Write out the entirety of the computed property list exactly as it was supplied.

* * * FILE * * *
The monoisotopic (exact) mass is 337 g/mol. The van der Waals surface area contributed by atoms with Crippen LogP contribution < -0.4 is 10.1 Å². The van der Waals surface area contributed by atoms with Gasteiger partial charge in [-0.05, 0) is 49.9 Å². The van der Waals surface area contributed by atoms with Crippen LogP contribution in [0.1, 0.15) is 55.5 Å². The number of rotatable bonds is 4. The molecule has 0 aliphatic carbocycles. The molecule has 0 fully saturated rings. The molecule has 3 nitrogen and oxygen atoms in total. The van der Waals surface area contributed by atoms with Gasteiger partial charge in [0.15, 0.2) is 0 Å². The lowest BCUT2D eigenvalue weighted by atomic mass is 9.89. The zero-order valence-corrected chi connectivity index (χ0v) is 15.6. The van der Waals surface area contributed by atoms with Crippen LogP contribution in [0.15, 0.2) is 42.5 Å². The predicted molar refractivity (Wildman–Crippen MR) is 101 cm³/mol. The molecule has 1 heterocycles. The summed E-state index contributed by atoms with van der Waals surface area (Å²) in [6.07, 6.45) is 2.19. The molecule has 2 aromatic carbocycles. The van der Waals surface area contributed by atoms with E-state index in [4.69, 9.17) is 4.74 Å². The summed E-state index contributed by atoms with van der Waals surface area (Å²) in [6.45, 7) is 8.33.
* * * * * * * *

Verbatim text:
The monoisotopic (exact) mass is 337 g/mol. The van der Waals surface area contributed by atoms with Crippen LogP contribution < -0.4 is 10.1 Å². The van der Waals surface area contributed by atoms with Gasteiger partial charge in [-0.05, 0) is 49.9 Å². The van der Waals surface area contributed by atoms with Crippen LogP contribution in [0.1, 0.15) is 55.5 Å². The number of rotatable bonds is 4. The molecule has 0 aliphatic carbocycles. The molecule has 0 fully saturated rings. The molecule has 3 nitrogen and oxygen atoms in total. The van der Waals surface area contributed by atoms with Gasteiger partial charge in [0.15, 0.2) is 0 Å². The lowest BCUT2D eigenvalue weighted by atomic mass is 9.89. The zero-order valence-corrected chi connectivity index (χ0v) is 15.6. The van der Waals surface area contributed by atoms with Crippen LogP contribution in [0.15, 0.2) is 42.5 Å². The predicted molar refractivity (Wildman–Crippen MR) is 101 cm³/mol. The molecule has 1 heterocycles. The summed E-state index contributed by atoms with van der Waals surface area (Å²) in [6.07, 6.45) is 2.19. The molecule has 2 aromatic carbocycles. The van der Waals surface area contributed by atoms with E-state index in [4.69, 9.17) is 4.74 Å². The summed E-state index contributed by atoms with van der Waals surface area (Å²) in [6.45, 7) is 8.33.